The same fate may await clinical trials.  As CNBC reports, “the sequester will mean fewer clinical trials for promising therapies, and some patients ultimately will be turned away from these trials.”   To try to avoid cuts to clinical trials, cancer centers are instead cutting other research (the sort of laboratory research discussed above), including research that could lead to new discoveries.  The Huffington Post has reported that sequestration has jeopardized the ability of many cancer patients to continue to participate in clinical trials – causing them to have to travel thousands of miles to continue to participate in a trial.  As one doctor explained in the Huffington Post article:  “These are cancer patients. It is not like they have a case of the flu or the sniffles or something. If they are on a clinical trial they are on the end of their rope. They don’t have energy or resources. This is it for them. To put that burden on them is really absurd.”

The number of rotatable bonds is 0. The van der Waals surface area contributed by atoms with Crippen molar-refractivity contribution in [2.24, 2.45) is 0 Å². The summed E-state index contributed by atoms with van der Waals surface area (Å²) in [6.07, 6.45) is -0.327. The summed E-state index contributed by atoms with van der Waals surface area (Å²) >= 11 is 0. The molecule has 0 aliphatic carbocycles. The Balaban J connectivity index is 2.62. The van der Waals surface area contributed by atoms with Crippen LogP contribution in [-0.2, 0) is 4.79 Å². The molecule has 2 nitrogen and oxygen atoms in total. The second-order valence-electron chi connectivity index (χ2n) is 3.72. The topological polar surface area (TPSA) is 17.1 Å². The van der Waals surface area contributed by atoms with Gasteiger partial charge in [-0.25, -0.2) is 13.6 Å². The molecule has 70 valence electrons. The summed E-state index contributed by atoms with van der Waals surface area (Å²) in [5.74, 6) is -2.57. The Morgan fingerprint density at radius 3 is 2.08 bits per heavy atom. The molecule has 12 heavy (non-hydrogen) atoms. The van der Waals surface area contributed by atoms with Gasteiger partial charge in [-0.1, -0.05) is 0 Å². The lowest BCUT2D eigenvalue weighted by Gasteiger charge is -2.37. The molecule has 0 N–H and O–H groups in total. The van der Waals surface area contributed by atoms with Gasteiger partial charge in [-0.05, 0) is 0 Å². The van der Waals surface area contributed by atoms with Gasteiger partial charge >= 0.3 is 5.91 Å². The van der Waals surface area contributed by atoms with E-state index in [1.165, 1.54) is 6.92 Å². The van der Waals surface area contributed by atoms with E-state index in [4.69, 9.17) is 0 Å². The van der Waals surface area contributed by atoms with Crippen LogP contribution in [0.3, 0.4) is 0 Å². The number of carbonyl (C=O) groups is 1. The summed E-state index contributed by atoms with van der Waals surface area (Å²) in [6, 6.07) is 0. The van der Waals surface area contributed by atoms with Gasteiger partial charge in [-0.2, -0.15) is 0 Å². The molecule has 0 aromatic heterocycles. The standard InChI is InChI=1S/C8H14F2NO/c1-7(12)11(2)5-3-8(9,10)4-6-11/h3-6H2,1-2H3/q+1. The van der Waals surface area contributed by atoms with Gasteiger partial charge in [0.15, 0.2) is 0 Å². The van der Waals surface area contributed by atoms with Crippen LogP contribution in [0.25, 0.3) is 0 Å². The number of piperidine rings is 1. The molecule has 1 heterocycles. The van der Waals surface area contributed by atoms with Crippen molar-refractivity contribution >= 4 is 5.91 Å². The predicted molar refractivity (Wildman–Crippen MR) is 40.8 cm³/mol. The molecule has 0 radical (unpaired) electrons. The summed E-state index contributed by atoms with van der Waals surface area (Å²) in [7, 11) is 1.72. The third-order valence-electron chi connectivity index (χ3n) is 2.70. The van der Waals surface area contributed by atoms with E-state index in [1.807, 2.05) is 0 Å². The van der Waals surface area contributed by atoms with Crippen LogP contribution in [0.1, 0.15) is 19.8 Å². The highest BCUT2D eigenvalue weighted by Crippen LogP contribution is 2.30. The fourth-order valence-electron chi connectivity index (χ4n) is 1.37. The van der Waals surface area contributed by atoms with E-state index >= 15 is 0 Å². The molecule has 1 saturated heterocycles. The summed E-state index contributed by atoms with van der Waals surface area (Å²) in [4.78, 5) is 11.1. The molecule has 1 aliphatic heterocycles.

Sadly, sequestration already has caused some cancer patients to be deprived of chemotherapy.  As was recently reported in the Washington Post,  “[c]ancer clinics across the country have begun turning away thousands of Medicare patients, blaming the sequester budget cuts.”  As the article in the Washington Post explained, “[0]ncologists say the reduced funding, which took effect for Medicare on April 1, makes it impossible to administer expensive  chemotherapy drugs while staying afloat financially.  Patients at these clinics would need to seek treatment elsewhere, such as at hospitals that might not have the capacity to accommodate them.”